• Highlighting nonprofits that are working in the highest areas of need.  We rarely talk about the demand side of the community's need for nonprofit services. Rather, we rate nonprofit organizations independent of the degree of need that they are addressing. If we could let donors know which organizations are working in high-need geographic or subject areas, we could direct dollars to where the need is the greatest. We do this informally through our Hot Topic lists.  For example, over the last few months, Charity Navigator has driven millions of dollars to organizations identified working in high-need areas in pandemic response and civil rights. There is more to come as we develop further capabilities in this regard.
    • Encouraging nonprofits to share more complete data and stories about their work.  Charity Navigator encourages nonprofits to share impact and constituent-listening data with our partners, which we in turn, display on their profile pages on our site. Likewise, we are building a nonprofit profit to allow the nonprofit to share their data and stories directly with us.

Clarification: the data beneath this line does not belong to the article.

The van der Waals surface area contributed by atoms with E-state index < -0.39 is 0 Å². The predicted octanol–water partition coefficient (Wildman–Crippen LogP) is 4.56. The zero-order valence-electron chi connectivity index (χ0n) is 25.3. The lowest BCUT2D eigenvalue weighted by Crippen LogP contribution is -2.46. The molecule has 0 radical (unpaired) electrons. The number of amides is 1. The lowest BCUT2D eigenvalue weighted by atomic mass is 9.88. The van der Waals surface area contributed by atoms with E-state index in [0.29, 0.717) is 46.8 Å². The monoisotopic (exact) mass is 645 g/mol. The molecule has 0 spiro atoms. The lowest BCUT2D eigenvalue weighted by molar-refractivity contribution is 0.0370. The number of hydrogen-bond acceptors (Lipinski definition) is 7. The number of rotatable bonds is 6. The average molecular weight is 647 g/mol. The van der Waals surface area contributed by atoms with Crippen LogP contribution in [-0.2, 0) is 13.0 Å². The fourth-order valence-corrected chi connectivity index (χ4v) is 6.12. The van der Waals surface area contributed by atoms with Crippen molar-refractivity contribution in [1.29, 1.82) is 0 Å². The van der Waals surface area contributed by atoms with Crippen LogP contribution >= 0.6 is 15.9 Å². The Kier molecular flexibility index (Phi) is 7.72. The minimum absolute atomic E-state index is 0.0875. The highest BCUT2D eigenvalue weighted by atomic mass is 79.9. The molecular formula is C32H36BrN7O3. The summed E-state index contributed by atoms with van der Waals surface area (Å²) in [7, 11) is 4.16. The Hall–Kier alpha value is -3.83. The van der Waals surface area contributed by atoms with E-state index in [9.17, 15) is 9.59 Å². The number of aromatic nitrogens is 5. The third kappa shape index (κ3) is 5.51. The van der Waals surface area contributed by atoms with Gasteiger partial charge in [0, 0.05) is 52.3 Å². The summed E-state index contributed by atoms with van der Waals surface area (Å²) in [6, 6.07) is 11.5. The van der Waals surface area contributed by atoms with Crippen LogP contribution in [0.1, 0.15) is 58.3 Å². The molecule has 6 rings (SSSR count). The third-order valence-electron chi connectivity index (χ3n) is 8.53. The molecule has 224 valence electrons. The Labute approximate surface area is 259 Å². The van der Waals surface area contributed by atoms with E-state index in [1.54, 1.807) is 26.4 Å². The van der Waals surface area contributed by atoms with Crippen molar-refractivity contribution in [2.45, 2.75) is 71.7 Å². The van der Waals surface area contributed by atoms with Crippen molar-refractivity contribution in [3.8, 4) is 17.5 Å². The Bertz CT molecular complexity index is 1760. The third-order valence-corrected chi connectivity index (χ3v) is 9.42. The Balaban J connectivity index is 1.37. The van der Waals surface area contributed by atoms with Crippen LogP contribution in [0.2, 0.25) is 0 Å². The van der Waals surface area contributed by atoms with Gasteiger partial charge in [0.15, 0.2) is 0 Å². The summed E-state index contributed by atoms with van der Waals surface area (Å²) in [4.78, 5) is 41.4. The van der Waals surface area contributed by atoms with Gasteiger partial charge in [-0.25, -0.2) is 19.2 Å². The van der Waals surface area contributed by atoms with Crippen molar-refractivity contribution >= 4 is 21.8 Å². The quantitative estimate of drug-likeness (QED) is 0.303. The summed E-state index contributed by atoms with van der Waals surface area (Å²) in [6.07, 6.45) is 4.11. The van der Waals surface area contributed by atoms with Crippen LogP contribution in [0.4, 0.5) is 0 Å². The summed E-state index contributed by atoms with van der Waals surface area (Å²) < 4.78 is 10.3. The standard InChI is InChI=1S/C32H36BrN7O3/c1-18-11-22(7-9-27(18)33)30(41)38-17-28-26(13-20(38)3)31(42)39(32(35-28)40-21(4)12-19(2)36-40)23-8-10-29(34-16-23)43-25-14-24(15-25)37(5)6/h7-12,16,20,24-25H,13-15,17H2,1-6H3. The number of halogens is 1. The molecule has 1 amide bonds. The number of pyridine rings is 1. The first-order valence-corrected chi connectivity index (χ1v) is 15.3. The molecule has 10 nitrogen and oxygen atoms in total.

These are some of the reasons Charity Navigator embraces its mission to provide ratings of nonprofit organizations. We have embarked on both a radical expansion of our ratings and a continuous improvement process to significantly scale the number of organizations with a rating, while also deepening the quality of the evaluation through the incorporation of a much wider array of measures.


    Perhaps you have other reasons as to why you find the ratings valuable. If so, we would love to hear from you in the comments below. This feedback will help us continue to improve the ratings that make intelligent and informed giving possible.